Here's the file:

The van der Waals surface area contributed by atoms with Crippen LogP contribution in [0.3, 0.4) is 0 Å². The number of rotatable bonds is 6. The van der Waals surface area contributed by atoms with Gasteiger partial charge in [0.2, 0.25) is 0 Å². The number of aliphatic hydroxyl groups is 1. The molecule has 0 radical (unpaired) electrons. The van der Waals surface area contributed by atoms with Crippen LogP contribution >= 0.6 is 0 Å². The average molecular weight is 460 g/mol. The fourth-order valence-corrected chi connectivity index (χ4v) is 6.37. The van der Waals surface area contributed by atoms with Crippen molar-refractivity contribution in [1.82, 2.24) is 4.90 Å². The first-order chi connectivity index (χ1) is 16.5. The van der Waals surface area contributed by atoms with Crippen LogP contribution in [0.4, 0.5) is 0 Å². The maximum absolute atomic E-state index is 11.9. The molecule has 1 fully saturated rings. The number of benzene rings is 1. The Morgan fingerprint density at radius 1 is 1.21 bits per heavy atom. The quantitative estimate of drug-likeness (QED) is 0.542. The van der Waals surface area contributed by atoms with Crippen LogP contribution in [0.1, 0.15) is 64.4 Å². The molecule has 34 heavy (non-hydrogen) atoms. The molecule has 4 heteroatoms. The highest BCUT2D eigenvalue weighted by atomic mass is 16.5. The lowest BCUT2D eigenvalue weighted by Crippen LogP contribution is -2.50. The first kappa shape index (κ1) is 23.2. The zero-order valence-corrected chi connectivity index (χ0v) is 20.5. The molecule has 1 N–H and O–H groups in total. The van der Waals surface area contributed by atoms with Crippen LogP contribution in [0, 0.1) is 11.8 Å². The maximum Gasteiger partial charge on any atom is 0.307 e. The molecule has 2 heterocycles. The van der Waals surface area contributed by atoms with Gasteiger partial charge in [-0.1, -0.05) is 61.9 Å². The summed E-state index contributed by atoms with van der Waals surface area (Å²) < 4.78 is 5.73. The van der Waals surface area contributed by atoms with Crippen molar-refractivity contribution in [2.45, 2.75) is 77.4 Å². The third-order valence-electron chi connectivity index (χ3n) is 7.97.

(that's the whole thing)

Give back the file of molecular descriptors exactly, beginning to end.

The van der Waals surface area contributed by atoms with Crippen LogP contribution in [0.3, 0.4) is 0 Å². The number of rotatable bonds is 6. The van der Waals surface area contributed by atoms with Gasteiger partial charge in [0.2, 0.25) is 0 Å². The number of aliphatic hydroxyl groups is 1. The molecule has 0 radical (unpaired) electrons. The van der Waals surface area contributed by atoms with Crippen LogP contribution >= 0.6 is 0 Å². The average molecular weight is 460 g/mol. The fourth-order valence-corrected chi connectivity index (χ4v) is 6.37. The van der Waals surface area contributed by atoms with Crippen molar-refractivity contribution in [1.82, 2.24) is 4.90 Å². The first-order chi connectivity index (χ1) is 16.5. The van der Waals surface area contributed by atoms with Crippen LogP contribution in [0.4, 0.5) is 0 Å². The maximum absolute atomic E-state index is 11.9. The molecule has 1 fully saturated rings. The number of benzene rings is 1. The Morgan fingerprint density at radius 1 is 1.21 bits per heavy atom. The quantitative estimate of drug-likeness (QED) is 0.542. The van der Waals surface area contributed by atoms with Crippen LogP contribution in [0.1, 0.15) is 64.4 Å². The molecule has 34 heavy (non-hydrogen) atoms. The molecule has 4 heteroatoms. The highest BCUT2D eigenvalue weighted by atomic mass is 16.5. The lowest BCUT2D eigenvalue weighted by Crippen LogP contribution is -2.50. The first kappa shape index (κ1) is 23.2. The zero-order valence-corrected chi connectivity index (χ0v) is 20.5. The molecule has 1 N–H and O–H groups in total. The van der Waals surface area contributed by atoms with Crippen LogP contribution in [0, 0.1) is 11.8 Å². The maximum Gasteiger partial charge on any atom is 0.307 e. The molecule has 2 heterocycles. The van der Waals surface area contributed by atoms with Gasteiger partial charge in [-0.1, -0.05) is 61.9 Å². The summed E-state index contributed by atoms with van der Waals surface area (Å²) < 4.78 is 5.73. The van der Waals surface area contributed by atoms with Crippen molar-refractivity contribution in [2.45, 2.75) is 77.4 Å². The third-order valence-electron chi connectivity index (χ3n) is 7.97.